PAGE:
Saturday, December 12, 2009

Theme Builder Creates Document Themes for Office 2007

I think I found this on

Windows only: Standalone application Theme Builder creates themes for Microsoft Word documents, Excel spreadsheets, PowerPoint presentations, and even Outlook emails—allowing you to create a consistent look and feel across all your documents.

Downloading the application requires using Microsoft's annoying File Transfer Manager, which usually requires Internet Explorer, and once you get past that hurdle you need to make sure that you've got the .NET Framework 3.0 and Office 2007 Interop installed—but once you've successfully navigated through all of those, the application is relatively easy to use.

You can make a copy of the themes under your Office Install -> Document Themes directory, and then open them up in the Theme Builder application to customize just about any aspect of the theme. Once you've finished, you can save them out to your documents folder and use them from any Office application by choosing the Browse option under the themes panel's drop-down menu. If you want them globally available, you can save them out to the Office installation directory where the rest of the theme files are.

The application is a bit of a pain to get going, but could be a huge timesaver for making sure all your Office documents have a consistent look. Theme Builder is a free download for Windows only.

Tuesday, November 10, 2009

Make Your Own Chalkboard Paint


Chalkboard paint is a childhood-recapturing tool and a great way to repurpose cruddy furniture. Finding it, and finding it in non-black colors, can be a challenge, so two different sites write up recipes for mixing your own.

Photo by Francis Bourgouin.

The Craft at Home blog has a recipe that makes any acrylic paint of your preference chalk-friendly, though darker colors are still more effective as an actual writing surface. That recipe requires powdered tile grout and glazing medium, which you can usually find at your local hardware store.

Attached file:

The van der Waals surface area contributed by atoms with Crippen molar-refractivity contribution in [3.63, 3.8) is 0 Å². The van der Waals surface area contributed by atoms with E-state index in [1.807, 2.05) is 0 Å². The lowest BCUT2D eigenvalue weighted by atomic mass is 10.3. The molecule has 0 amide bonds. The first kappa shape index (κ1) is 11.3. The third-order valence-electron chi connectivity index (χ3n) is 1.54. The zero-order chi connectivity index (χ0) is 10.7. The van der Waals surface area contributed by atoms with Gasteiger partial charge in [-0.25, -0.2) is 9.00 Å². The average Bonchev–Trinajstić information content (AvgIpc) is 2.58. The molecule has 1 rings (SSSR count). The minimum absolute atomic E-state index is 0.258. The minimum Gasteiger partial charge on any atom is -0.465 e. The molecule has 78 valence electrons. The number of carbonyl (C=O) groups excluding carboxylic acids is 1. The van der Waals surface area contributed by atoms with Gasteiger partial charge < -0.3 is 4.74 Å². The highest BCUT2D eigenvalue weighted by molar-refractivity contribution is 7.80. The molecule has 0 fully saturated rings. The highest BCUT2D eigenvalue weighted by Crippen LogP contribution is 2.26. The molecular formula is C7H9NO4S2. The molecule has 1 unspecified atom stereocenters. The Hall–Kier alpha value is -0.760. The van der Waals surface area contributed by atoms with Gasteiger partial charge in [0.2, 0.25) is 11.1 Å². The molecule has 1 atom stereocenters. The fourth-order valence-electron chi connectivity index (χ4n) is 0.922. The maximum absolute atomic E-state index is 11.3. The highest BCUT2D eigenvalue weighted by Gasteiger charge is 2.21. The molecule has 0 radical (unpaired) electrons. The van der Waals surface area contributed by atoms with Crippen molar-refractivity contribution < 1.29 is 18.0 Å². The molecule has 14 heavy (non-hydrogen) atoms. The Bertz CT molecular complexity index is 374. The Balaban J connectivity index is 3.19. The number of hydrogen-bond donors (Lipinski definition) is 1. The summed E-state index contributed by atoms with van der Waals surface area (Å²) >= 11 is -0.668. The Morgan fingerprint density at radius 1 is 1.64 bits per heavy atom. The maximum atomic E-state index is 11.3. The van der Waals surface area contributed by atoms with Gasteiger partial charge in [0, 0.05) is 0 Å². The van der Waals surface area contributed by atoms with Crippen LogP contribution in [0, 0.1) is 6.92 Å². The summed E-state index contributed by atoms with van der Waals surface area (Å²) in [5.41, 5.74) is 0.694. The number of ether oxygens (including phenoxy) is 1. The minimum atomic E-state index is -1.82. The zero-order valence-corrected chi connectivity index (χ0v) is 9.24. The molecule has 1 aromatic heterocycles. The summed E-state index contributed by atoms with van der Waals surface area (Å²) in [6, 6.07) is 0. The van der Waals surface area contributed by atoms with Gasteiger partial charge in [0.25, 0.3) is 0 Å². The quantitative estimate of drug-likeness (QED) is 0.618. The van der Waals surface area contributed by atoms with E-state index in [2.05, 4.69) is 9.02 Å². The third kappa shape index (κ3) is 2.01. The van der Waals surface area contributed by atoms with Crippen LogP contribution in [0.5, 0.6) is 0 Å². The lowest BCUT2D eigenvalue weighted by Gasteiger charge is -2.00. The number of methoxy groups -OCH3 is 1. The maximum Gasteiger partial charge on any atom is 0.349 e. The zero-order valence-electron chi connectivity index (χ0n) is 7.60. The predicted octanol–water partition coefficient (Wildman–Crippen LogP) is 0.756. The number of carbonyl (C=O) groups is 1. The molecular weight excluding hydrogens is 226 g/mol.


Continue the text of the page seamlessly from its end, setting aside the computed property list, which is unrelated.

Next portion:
If the glazing medium is hard to get at, or you just want fewer steps, Martha Stewart's site explains how to make DIY chalkboard paint with just the tile grout. What's more, her site offers some seriously inspiring ideas on how to implement chalkboard paint in all sorts of spots around your home—we're staring somewhat jealously at the calendar-like pattern shown here.

other interesting links:

Make Custom Color Chalkboard Paint []
How To Make Your Own Chalkboard Paint [Crafts At Home via Lifehacker AU]

Sunday, October 25, 2009


I worry too much, and officially have "anxiety". I just read today, on, about how a person can use strips of paper to manage worries. However, I have had a thought that may build upon this technique. I have created a spreadsheet, with examples. Anyone is welcome to use it.

It uses the filtering (drop-down lists) feature in excel. If you get to a point where you're not seeing things you think you should see, check the data tab, and the filter funnel (or clear). Then, make sure you have only one cell selected and click on the filter funnel again. And besure to unclick "yes" in the "am I done with this worry forever" column.

Directions for inventorying worries:
  1. enter one worry per line
  2. fill out column B for every worry. for the "no"s go to step 3, and for the "yes"s go to step 6.
  3. for all the "no"s in column B, fill out column C. You can find all the "no"s by selecting the drop-down in cell B1, and select "no". Just be sure to go back and "select all on that column when you're done
  4. for all the "no"s in column C, put a "yes" in column E; then filter column E so you can't see "yes" rows - this is the same as throwing that worry away
  5. for all the "yes"s in column C, think about when you might be able to do something about it and put that info into column D (of course if you put "never" in column D, you might as well have put a "no" in column B instead - see step 4)
  6. for all the "yes"s in column B, get to work! This is where you are empowered! Do your thing! If you come back to the list at some later time and your worry was not taken care of, you'll need to see if you're still worried about it. Think about if you can do anything about it today, etc, and you're back at step 2.
Directions for using the worry list as a tickler:
  • make sure all data is showing except the "yes" entries in column E
  • click on the drop-down in column D and browse through it, selecting things that you want to focus on; things for which the date or event has passed, for instance
  • look at the the worry listed in column A and reconsider it, going back to step two in the above list

Tuesday, September 29, 2009

Find the Hate Groups in Your State

Find the Hate Groups in Your State

The Southern Poverty Law Center created an interactive map, detailing the whereabouts of the 926 active hate groups in the United States.


Saturday, August 15, 2009

An Engineer’s Guide to Cat Yodeling

They've done it again! Paul and TJ from An Engineer's Guide to Cats have made another video, this time with tips on their cat yodeling technique.

Can't see the video above? Click here to watch it on the site.

Saturday, June 20, 2009